Sunday, December 19, 2004

Why urban public schools fail: Department of Insane Job Protection.

NY Post (not on line):

Axed teachers still get $23 million from New York City

New York City is spending $23 million a year to house teachers in regional offices as they await the outcome of disciplinary procedures against them, Mayor Bloomberg said yesterday.

He claimed the city is forced to keep paying the 310 or so teachers -- in some cases for years -- because the union contract prohibits the city from moving quickly to resolve allegations against them.

The average salary of the teachers is $70,000 and the amount paid to them is enough to run a high school of 3,000 students.

"For $23 million a year they sit around doing nothing", Bloomberg said on his weekly radio show. "We can't put them in a classroom, but we have to keep them."...

The mayor referred to the front-page story in yesterday's Post about a music teacher at Franklin K. Lane high school accused of having a three-year affair with a student that started when she was 14 years old ... The teacher, Barry Shenker, has been assigned to a regional office in Queens -- sometimes called a "rubber room" -- and will collect full salary until disciplinary procedures are completed, which may take years.

"One of the things we've said to the teachers union is, 'Give us the ability to expeditiously, not over one or two years, get rid of bad teachers'."

United Federation of Teachers president Randi Weingarten said the union is open to the idea of suspending without pay teachers accused of egregious behavior, but insisted there must be a fair process. She said she has proposed a plan to expedite grievance hearings but the city has rejected the offer. Her plan called for the city and the union to appoint a special master to hear cases within six months of being reported...
Ah, so to the union six months to hear the case of a teacher alleged to be having sex with a student is expedited.

Imagine having a child of your own in a private school to which you are paying $12,000 per year tuition -- what taxpayers pay per student to the NYC public schools -- and that you and other parents learn a teacher there is having an affair with one of your daughters.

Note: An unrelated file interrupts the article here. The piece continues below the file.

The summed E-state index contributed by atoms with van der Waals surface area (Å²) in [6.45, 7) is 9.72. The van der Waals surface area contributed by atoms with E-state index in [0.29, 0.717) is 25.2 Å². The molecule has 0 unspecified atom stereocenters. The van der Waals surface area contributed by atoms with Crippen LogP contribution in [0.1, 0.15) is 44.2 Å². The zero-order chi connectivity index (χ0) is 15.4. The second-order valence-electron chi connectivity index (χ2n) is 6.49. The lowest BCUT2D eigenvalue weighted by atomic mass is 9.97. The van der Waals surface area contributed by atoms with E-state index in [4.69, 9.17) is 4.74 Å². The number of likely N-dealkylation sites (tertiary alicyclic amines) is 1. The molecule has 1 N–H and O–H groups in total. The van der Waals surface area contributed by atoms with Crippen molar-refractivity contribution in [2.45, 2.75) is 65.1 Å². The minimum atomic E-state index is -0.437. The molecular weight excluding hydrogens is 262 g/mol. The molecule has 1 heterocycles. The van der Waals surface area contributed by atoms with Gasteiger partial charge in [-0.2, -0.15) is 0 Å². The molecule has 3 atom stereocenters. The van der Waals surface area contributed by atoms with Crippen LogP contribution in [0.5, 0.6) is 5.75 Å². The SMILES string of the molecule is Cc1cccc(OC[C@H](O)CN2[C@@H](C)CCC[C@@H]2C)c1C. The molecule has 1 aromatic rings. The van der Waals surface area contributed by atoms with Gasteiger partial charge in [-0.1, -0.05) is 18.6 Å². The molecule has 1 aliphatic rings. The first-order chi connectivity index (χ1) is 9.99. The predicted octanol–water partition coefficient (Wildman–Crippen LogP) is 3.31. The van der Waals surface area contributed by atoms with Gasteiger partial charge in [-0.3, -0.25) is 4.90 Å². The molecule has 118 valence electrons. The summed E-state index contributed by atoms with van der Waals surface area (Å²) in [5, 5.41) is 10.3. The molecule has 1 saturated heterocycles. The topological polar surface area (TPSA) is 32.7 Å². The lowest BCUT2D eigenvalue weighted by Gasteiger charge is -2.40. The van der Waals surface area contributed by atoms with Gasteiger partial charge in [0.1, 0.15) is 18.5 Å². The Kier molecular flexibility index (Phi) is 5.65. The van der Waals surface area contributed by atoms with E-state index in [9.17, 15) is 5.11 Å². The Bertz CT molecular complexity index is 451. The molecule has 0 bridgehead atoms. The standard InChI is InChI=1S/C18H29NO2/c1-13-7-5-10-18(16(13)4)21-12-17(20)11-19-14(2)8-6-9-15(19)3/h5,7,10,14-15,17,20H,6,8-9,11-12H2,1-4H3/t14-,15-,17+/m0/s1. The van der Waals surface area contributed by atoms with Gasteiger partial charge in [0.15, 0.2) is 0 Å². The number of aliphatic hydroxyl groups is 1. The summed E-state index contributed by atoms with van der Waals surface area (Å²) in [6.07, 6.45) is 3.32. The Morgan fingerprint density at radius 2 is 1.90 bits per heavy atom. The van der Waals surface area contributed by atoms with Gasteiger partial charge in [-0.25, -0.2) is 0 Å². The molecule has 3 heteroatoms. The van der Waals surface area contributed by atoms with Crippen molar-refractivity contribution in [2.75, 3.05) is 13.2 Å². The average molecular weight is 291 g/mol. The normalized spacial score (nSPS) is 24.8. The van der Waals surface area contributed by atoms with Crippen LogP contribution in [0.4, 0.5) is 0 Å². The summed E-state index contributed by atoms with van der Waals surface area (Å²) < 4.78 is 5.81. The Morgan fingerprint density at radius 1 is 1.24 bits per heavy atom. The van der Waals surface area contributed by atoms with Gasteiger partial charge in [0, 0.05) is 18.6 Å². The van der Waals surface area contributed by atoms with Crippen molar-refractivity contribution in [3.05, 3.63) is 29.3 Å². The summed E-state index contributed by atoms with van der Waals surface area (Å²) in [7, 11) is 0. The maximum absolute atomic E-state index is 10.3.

So you approach the school principal and ask what will be done. And the principal replies: "I and the teacher's representative will get together to pick someone to look into the facts in six months..."

On Thursday the Post reported that a Bronx chemistry teacher spent an estimated 12 years in "rubber rooms" since 1989 -- awaiting outcomes of numerous disciplinary charges. He was found guilty earlier this month of harassing students at the Bronx High School of Science...
Oh, well, I guess compared to 12 years, six months is expedited!

In a letter to principals this week, Schools Chancellor Joel Klein said the process for firing incompetent teachers is "entirely broken", with "Kafkaesque" procedures protecting the unfit ...
The Chancellor is very right that this is not just about being unable to fire a few teachers who are grievous offenders. It's about lack of accountability for basic standards of fitness and performance all the way through the system -- as was previously related here in the words of a NYC public school teacher in much more detail. With that reality, it's hardly surprising how these cases happen over and over.

Oh well, at least when school system employees are caught not doing nothing when that's what they are actually supposed to be doing, they can be fired. Go figure.

Follow-up: An inner-city high school with a 98% graduation rate that spends about half as much per student as New York public schools is described by Diane Ravitch.